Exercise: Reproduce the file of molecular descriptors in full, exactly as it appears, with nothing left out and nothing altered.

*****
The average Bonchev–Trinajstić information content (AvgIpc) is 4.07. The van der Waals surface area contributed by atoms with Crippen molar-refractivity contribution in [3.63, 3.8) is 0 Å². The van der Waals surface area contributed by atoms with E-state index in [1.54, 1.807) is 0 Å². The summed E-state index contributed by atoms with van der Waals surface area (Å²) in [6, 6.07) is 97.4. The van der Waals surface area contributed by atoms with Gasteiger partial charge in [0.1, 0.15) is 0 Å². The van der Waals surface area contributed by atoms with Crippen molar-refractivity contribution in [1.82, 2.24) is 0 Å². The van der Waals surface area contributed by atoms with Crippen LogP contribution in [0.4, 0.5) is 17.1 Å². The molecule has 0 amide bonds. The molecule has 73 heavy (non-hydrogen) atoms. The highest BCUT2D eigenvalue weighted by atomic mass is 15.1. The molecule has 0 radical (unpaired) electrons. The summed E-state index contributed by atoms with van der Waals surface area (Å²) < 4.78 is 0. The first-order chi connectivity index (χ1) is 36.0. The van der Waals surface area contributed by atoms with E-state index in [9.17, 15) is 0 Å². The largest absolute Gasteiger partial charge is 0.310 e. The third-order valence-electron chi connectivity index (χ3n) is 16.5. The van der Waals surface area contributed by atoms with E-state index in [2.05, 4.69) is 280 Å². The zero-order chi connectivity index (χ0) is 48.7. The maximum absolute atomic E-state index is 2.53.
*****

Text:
The average Bonchev–Trinajstić information content (AvgIpc) is 4.07. The van der Waals surface area contributed by atoms with Crippen molar-refractivity contribution in [3.63, 3.8) is 0 Å². The van der Waals surface area contributed by atoms with E-state index in [1.54, 1.807) is 0 Å². The summed E-state index contributed by atoms with van der Waals surface area (Å²) in [6, 6.07) is 97.4. The van der Waals surface area contributed by atoms with Gasteiger partial charge in [0.1, 0.15) is 0 Å². The van der Waals surface area contributed by atoms with Crippen molar-refractivity contribution in [1.82, 2.24) is 0 Å². The van der Waals surface area contributed by atoms with Crippen LogP contribution in [0.4, 0.5) is 17.1 Å². The molecule has 0 amide bonds. The molecule has 73 heavy (non-hydrogen) atoms. The highest BCUT2D eigenvalue weighted by atomic mass is 15.1. The molecule has 0 radical (unpaired) electrons. The summed E-state index contributed by atoms with van der Waals surface area (Å²) < 4.78 is 0. The first-order chi connectivity index (χ1) is 36.0. The van der Waals surface area contributed by atoms with E-state index in [9.17, 15) is 0 Å². The largest absolute Gasteiger partial charge is 0.310 e. The third-order valence-electron chi connectivity index (χ3n) is 16.5. The van der Waals surface area contributed by atoms with E-state index in [2.05, 4.69) is 280 Å². The zero-order chi connectivity index (χ0) is 48.7. The maximum absolute atomic E-state index is 2.53.